Treasury’s official proposals to lower South Africa’s petrol prices – including a fuel price cap

 ·15 Mar 2022

The National Treasury has detailed its official proposals to tackle South Africa’s record-high petrol prices.

In a presentation to parliament on Tuesday (15 March), Treasury said that it had narrowed down its proposals to four options, with a combination of these proposals likely to be the most effective:

  • A potential one-off reduction of between 3 cents – 18 cents/litre as part of a recommended Basic Fuel Price review which could be introduced immediately;
  • A review of the Regulatory Accounting System (RAS) methodology for petrol could result in a significant decrease of R1.03 cents/litre by 2028. However, this will take significantly longer to implement than other measures and investigations need to take place to fully understand the changes that can be implemented.
  • Revising the Road Accident Fund Levy to make up a lower total of the current Basic Fuel Price. Currently, National Treasury regulated levies account for 30% of the total pump price. Treasury said a reduction in the RAF levy should be possible as the Road Accident Fund sees operational changes and improvements over the next three years.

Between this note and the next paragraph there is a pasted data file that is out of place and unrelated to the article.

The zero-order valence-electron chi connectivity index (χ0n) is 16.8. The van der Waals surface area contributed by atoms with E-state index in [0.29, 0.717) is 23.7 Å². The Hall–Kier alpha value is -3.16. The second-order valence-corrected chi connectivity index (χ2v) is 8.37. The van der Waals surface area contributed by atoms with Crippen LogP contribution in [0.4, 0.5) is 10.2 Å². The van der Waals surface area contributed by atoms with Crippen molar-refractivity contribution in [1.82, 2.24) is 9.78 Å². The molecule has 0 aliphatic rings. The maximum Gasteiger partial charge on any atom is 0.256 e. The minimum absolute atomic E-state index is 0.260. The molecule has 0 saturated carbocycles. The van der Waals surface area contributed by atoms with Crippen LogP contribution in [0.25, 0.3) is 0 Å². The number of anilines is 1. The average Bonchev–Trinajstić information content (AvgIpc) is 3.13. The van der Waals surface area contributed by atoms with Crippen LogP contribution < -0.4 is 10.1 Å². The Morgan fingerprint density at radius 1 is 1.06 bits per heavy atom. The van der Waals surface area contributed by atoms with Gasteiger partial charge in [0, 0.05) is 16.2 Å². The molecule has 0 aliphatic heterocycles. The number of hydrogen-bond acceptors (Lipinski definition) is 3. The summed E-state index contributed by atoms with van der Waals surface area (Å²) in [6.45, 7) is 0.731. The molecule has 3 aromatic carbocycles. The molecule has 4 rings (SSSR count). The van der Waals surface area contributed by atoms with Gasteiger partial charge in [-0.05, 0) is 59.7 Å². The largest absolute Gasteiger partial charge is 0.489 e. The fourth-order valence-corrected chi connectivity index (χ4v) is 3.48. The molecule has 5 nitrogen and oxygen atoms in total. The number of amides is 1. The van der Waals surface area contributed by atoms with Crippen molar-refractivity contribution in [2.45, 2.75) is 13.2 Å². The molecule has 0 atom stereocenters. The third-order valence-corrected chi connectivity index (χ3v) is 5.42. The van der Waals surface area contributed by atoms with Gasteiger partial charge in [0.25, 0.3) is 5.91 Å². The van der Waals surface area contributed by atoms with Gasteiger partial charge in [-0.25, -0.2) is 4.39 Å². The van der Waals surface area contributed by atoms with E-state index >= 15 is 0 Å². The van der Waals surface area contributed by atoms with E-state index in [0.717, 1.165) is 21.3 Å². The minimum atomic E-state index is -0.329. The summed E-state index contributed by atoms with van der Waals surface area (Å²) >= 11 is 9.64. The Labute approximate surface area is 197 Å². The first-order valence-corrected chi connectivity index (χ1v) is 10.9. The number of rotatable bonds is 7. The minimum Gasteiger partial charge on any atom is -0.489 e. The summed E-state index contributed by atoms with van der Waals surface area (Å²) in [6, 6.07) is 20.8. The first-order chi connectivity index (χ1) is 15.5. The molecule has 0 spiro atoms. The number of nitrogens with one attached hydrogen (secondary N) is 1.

• Consideration should be given to a fuel price cap, although this will also require significant investigations will be required first.

Treasury’s position on a Basic Fuel Price review conflict somewhat with a preceding presentation by the Department of Mineral Resources and Energy.

In its presentation, the department said that it did not think a fuel price review would be as successful as offering transport and food subsidies.

It also proposed other interventions such as encouraging people to work from home – and in a worst-case scenario – limiting the fuel that motorists are given at petrol stations.

It reasoned that the record-high petrol price was largely an international issue, and was being driven by geopolitical factors outside of South Africa’s control, meaning a fuel price review would largely be ineffective.

Read: Government warns of possible petrol restrictions in South Africa

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